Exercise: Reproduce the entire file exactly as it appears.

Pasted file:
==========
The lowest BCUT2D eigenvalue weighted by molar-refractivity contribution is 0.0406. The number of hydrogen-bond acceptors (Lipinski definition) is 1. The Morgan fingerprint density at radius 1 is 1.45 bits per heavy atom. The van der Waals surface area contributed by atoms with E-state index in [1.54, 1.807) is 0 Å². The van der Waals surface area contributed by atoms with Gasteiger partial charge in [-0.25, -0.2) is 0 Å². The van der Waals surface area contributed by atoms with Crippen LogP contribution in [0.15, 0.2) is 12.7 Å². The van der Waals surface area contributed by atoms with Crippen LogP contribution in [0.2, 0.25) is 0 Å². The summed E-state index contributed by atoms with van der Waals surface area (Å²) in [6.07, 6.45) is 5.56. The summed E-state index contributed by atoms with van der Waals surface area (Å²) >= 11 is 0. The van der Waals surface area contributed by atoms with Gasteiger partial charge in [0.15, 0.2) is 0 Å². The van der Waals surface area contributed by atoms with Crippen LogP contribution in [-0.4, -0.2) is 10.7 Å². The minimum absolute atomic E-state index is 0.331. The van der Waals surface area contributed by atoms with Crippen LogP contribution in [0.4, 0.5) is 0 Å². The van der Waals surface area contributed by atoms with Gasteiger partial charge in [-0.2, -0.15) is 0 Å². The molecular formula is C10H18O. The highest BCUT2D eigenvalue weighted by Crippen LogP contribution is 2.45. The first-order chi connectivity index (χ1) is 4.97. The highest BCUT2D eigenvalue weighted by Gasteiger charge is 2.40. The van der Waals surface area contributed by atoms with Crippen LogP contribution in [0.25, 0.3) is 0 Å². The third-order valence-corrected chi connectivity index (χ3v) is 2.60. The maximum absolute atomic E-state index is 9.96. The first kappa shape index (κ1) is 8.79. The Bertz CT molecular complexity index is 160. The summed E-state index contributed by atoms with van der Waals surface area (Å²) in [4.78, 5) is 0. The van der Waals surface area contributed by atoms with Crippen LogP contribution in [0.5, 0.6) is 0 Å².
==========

The lowest BCUT2D eigenvalue weighted by molar-refractivity contribution is 0.0406. The number of hydrogen-bond acceptors (Lipinski definition) is 1. The Morgan fingerprint density at radius 1 is 1.45 bits per heavy atom. The van der Waals surface area contributed by atoms with E-state index in [1.54, 1.807) is 0 Å². The van der Waals surface area contributed by atoms with Gasteiger partial charge in [-0.25, -0.2) is 0 Å². The van der Waals surface area contributed by atoms with Crippen LogP contribution in [0.15, 0.2) is 12.7 Å². The van der Waals surface area contributed by atoms with Crippen LogP contribution in [0.2, 0.25) is 0 Å². The summed E-state index contributed by atoms with van der Waals surface area (Å²) in [6.07, 6.45) is 5.56. The summed E-state index contributed by atoms with van der Waals surface area (Å²) >= 11 is 0. The van der Waals surface area contributed by atoms with Gasteiger partial charge in [0.15, 0.2) is 0 Å². The van der Waals surface area contributed by atoms with Crippen LogP contribution in [-0.4, -0.2) is 10.7 Å². The minimum absolute atomic E-state index is 0.331. The van der Waals surface area contributed by atoms with Crippen LogP contribution in [0.4, 0.5) is 0 Å². The van der Waals surface area contributed by atoms with Gasteiger partial charge in [-0.2, -0.15) is 0 Å². The molecular formula is C10H18O. The highest BCUT2D eigenvalue weighted by Crippen LogP contribution is 2.45. The first-order chi connectivity index (χ1) is 4.97. The highest BCUT2D eigenvalue weighted by Gasteiger charge is 2.40. The van der Waals surface area contributed by atoms with Crippen LogP contribution in [0.25, 0.3) is 0 Å². The third-order valence-corrected chi connectivity index (χ3v) is 2.60. The maximum absolute atomic E-state index is 9.96. The first kappa shape index (κ1) is 8.79. The Bertz CT molecular complexity index is 160. The summed E-state index contributed by atoms with van der Waals surface area (Å²) in [4.78, 5) is 0. The van der Waals surface area contributed by atoms with Crippen LogP contribution in [0.5, 0.6) is 0 Å².